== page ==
Theme Panel: Terrorism and Political Transformations
Sat, September 3, 4:00 to 5:30pm
Many have been struck by the paucity of thoughtful consideration of violence and politics in the light of current politics. This is especialy true of Political theory. We are proposing a roundtable for the APSA annual meeting on the question of whether terrorism can be transformative politically. It is clear that terrorism is almost always transformative in some trivial sense but unclear how effective it can be. It is clearly more effective in times such as our own where it is more the exception than the rule. When it is ubiquitous less so. State terrorism, whether we are talking about the Spartans assassinating random helots or Stalin arresting people at random is generally merely a tool to keep the ruled in line. Even the use of terror by majorities to keep minorities in line as in the case of the KKK doesn’t seem to aim at transforming the society but at maintaining the current order. Even the Machiavellian use of terror to secure power in a new territories seems less directed at transformation than at consolidation and normalization. The more interesting question is the effect of terror used by oppressed classes, races, or groups. What is the effect upon those against whom it is directed and upon those who use it? Those against whom it is directed seem always to overreact and generally to become less open and more conservative, thus less willing to transform their actions. Those who use terror thus may be the most interesting case. If we believe a anti-/post-colonialist like Fanon (building on Hegel , Kojeve, and Sartre) the use of violence against the settlers is essential to attaining a sense of individual dignity and independence necessary for political transformation. Even here it is not clear whether terroristic violence can play this role since it is not face to face. In this same vein, using terror as a freedom fighter may well build group solidarity to establish the political culture necessary moving forward. On the other hand, in both cases the use of terror may breed an addiction to violence (as Malraux suggests in Man’s Fate), and may unleash a cycle of feuding that undermines any cohesive political culture. Here the differences between the outcomes in Zimbabwe under Mugabe and South Africa under Mandela give us a sense of different possibilities. The cultic character of religious terrorism, whether historically (the Thugee, the Islamic assassins, the Jewish zealots, or members of the Catholic League) or in our time with ISIL, etc. also raises a series of similarly interesting questions. Our media and academic culture is vastly lacking in its considerations of these questions and we hope that our roundtable will help stimulate questioning and thinking that could help to foster clearer thinking about this matter.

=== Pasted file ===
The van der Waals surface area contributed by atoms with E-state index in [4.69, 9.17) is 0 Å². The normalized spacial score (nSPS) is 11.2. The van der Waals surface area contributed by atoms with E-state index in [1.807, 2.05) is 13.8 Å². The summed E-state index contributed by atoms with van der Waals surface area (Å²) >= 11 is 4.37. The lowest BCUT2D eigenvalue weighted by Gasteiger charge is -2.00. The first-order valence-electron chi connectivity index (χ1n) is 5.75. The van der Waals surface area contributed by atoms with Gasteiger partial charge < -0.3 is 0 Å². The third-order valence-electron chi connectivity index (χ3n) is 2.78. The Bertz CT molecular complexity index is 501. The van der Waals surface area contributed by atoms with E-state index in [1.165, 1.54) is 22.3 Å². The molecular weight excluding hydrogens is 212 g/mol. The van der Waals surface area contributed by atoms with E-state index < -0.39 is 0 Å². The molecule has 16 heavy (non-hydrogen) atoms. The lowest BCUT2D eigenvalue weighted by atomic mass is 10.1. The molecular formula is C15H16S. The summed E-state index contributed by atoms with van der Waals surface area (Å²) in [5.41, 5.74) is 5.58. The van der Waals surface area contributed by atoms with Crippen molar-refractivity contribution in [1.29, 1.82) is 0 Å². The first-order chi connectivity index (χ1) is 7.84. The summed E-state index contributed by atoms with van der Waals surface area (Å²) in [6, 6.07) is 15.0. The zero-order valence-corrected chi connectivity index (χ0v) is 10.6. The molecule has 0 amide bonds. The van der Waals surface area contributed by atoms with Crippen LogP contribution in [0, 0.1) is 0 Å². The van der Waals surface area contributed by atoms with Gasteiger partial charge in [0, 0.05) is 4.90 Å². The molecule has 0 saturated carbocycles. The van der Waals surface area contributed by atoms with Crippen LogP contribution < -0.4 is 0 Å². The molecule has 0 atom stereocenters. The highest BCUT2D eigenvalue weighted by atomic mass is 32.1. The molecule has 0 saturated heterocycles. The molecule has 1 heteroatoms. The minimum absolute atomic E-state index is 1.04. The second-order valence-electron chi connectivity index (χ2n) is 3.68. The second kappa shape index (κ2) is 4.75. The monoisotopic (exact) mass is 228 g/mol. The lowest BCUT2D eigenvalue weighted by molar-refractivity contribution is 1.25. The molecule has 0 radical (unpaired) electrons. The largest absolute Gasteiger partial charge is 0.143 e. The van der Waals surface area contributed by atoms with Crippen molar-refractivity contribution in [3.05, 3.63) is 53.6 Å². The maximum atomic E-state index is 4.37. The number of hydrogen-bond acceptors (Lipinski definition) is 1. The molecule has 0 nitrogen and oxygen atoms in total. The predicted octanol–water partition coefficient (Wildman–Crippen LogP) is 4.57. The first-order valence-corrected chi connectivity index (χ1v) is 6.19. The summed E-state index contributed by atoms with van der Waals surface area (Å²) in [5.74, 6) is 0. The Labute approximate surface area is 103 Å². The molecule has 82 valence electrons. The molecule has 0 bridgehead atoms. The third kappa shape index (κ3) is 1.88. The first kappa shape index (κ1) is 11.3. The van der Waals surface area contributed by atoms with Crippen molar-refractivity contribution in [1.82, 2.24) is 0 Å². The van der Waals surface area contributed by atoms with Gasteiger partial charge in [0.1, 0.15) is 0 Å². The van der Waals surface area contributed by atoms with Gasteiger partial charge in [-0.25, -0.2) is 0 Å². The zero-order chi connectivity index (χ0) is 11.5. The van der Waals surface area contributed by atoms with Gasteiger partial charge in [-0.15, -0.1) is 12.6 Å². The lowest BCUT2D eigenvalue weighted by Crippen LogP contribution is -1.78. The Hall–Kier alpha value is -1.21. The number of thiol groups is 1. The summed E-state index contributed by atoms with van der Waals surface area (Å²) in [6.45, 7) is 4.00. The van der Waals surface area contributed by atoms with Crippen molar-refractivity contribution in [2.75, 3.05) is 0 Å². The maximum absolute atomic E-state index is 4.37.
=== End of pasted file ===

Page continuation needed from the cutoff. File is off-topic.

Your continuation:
Michael Allen Gillespie, Duke University
John P. McCormick, University of Chicago
Tracy Strong, University of Southampton and University of California, San Diego
Roxanne L. Euben, Wellesley College